A cheeky grin and a winning smile can go a long way in life, especially when the face behind them belongs to an adorably cute chocolate Labrador. That said, in a recent episode, my faithful and fur lined companion tested the maxim to the limit.
Not content with skittling a good friend of mine down a flight of stairs last year at a cost of one broken rib and a near bedridden Christmas, I am afraid to report to regular readers that young Dudley struck again only last week.
In a text book move lifted straight off the pages of ‘Bad Parenting Monthly’ (or Uncle-ing in this case), I had trusted the hound implicitly to get on with ‘playing nicely’ with my four year old niece whilst I sat at work on the computer nearby. “Such a modern scene,” I hear you all cry. To Dudley’s credit, spirits amongst the two protagonists were high and, on such a hot summer’s day when I suspect his top priority was sleep, he coped well with the heavy handed patting and general gibber jabbering chatter coming his way from my niece like white noise.
That was, until things moved up a gear, up the stairs to be precise. Again, more textbook child minding tips here for would-be babysitters. “Always allow ‘out of sight and unsupervised’ playtime on stairways and other uneven surfaces between small children and large dogs,” page 26 for those seeking clarity.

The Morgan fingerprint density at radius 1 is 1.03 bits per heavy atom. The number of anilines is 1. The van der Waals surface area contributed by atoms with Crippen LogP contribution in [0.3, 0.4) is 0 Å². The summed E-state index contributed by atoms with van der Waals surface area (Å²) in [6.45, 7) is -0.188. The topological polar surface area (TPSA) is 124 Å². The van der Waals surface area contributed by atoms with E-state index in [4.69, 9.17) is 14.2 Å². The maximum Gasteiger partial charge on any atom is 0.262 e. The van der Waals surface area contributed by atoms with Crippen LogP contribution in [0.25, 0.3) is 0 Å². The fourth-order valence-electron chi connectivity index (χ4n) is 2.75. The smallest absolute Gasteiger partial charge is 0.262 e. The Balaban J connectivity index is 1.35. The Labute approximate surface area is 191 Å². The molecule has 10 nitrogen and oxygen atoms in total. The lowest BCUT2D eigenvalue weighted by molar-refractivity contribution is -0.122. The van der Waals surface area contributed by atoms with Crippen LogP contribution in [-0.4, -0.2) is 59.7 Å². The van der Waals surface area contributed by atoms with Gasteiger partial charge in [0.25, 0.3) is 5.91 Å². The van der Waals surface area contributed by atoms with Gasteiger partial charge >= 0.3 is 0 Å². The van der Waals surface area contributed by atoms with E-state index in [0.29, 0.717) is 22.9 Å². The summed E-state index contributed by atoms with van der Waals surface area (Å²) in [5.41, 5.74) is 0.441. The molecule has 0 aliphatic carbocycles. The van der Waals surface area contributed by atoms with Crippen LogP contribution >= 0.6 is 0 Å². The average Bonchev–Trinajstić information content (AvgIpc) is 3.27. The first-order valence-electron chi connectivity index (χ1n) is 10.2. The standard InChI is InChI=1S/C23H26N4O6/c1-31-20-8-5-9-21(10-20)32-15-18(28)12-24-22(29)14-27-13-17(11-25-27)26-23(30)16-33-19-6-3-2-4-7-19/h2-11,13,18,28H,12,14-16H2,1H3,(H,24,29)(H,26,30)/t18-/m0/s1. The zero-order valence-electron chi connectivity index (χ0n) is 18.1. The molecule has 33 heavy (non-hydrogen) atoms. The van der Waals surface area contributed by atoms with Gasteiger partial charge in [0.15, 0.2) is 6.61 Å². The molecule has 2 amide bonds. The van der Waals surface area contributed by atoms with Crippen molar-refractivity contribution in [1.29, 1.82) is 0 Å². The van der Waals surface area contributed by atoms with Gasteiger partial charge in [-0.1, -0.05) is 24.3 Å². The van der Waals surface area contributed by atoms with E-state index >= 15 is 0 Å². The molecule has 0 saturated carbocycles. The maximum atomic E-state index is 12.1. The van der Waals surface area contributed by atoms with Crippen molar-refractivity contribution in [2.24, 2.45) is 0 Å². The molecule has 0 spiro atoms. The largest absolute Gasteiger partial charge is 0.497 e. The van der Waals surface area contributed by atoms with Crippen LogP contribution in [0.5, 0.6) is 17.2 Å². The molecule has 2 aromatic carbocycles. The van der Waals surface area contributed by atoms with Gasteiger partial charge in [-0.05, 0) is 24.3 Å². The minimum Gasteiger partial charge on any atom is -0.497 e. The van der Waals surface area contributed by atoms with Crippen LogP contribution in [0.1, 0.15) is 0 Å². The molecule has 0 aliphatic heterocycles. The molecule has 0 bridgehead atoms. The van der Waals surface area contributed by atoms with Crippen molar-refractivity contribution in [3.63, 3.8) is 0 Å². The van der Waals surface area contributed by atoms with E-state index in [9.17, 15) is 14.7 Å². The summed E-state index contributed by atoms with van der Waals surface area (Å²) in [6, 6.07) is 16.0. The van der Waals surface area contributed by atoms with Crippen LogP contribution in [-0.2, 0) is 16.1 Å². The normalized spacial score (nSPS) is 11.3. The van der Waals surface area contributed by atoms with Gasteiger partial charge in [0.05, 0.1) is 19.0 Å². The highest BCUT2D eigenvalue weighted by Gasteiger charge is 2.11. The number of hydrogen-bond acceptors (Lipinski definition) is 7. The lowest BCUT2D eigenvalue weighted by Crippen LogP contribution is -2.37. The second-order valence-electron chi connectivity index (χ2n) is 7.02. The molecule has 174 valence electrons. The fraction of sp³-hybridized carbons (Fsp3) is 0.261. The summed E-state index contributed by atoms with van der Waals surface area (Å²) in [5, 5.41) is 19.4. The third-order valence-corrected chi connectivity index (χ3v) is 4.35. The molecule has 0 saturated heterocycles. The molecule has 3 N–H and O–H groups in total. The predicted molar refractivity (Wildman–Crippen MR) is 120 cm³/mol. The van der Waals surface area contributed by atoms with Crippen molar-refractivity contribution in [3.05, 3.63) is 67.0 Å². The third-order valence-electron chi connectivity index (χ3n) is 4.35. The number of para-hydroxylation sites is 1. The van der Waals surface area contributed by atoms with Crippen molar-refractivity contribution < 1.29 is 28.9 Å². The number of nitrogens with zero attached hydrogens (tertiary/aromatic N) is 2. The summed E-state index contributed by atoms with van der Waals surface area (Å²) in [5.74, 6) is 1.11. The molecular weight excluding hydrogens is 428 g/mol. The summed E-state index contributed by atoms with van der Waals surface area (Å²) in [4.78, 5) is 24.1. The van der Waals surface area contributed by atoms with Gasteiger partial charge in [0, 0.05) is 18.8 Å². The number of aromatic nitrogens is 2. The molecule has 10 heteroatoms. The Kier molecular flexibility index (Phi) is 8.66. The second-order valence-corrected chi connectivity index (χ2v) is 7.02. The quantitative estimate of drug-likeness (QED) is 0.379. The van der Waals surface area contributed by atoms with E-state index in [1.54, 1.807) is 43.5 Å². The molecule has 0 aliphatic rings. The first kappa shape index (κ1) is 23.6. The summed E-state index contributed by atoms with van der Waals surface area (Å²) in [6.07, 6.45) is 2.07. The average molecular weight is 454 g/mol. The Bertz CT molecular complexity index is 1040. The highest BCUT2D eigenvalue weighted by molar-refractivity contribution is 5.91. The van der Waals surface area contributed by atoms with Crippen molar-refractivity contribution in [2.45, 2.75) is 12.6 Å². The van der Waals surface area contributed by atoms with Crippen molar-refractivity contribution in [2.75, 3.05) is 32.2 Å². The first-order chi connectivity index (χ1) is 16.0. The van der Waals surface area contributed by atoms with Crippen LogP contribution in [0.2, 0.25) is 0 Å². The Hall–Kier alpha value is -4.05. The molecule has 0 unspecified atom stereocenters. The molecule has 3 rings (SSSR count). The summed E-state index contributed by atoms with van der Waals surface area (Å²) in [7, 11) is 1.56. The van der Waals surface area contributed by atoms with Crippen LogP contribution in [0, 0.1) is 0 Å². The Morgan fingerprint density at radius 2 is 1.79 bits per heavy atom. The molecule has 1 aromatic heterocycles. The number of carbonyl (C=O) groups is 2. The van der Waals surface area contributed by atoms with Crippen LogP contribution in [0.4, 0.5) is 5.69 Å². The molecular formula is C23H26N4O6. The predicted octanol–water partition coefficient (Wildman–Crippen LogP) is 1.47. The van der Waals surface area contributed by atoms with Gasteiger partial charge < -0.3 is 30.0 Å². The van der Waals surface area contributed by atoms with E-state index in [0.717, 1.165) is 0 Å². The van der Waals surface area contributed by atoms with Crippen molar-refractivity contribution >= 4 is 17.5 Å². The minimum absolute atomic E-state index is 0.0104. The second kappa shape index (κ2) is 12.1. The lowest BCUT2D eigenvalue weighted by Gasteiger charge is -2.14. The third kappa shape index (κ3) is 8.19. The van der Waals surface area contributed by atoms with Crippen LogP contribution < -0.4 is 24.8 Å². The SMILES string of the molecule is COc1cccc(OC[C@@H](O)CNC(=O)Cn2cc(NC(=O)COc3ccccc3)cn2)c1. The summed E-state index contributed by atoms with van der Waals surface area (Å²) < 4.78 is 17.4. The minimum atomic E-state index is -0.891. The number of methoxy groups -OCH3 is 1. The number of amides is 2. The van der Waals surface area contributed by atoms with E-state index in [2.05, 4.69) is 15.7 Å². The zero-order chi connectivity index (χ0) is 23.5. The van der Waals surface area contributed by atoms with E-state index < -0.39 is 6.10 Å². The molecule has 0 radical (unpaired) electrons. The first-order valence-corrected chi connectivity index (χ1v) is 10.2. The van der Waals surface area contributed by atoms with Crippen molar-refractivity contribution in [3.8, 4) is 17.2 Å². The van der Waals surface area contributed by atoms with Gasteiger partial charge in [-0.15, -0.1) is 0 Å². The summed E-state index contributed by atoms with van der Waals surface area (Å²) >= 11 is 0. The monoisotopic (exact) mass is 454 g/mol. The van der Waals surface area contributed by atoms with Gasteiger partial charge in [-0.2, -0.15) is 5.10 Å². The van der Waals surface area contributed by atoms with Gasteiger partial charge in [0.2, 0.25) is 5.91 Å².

Sure enough, and with form in this arena already, what came next ought not to have surprised me. An impish yelp by Dudley first aroused me from my travails, no doubt the result of a probe too far from his youthful playmate. Then, no sooner had my head lifted upwards and my eyes come through 90 degrees than I saw a four year old’s frame sliding backwards on all fours down the last three rungs of the stairs. Her progress was quick yet lumpy, more bounce than ooze, like one of those neat coiled spring toys designed for that purpose.
Seeing the whole episode play out in slow motion and knowing just how indestructible my niece is, I knew the tears that followed would be those of fright rather than pain. And so, I headed straight for the sobbing pool on the floor, waved a faux accusatory finger at Dudley, who by now had taken on the role of pantomime villain and escorted her back to her parents, a move you’ll also find in the handbook.
The following public inquiry recorded an open verdict, but I happen to think young Dud is now a repeat offender.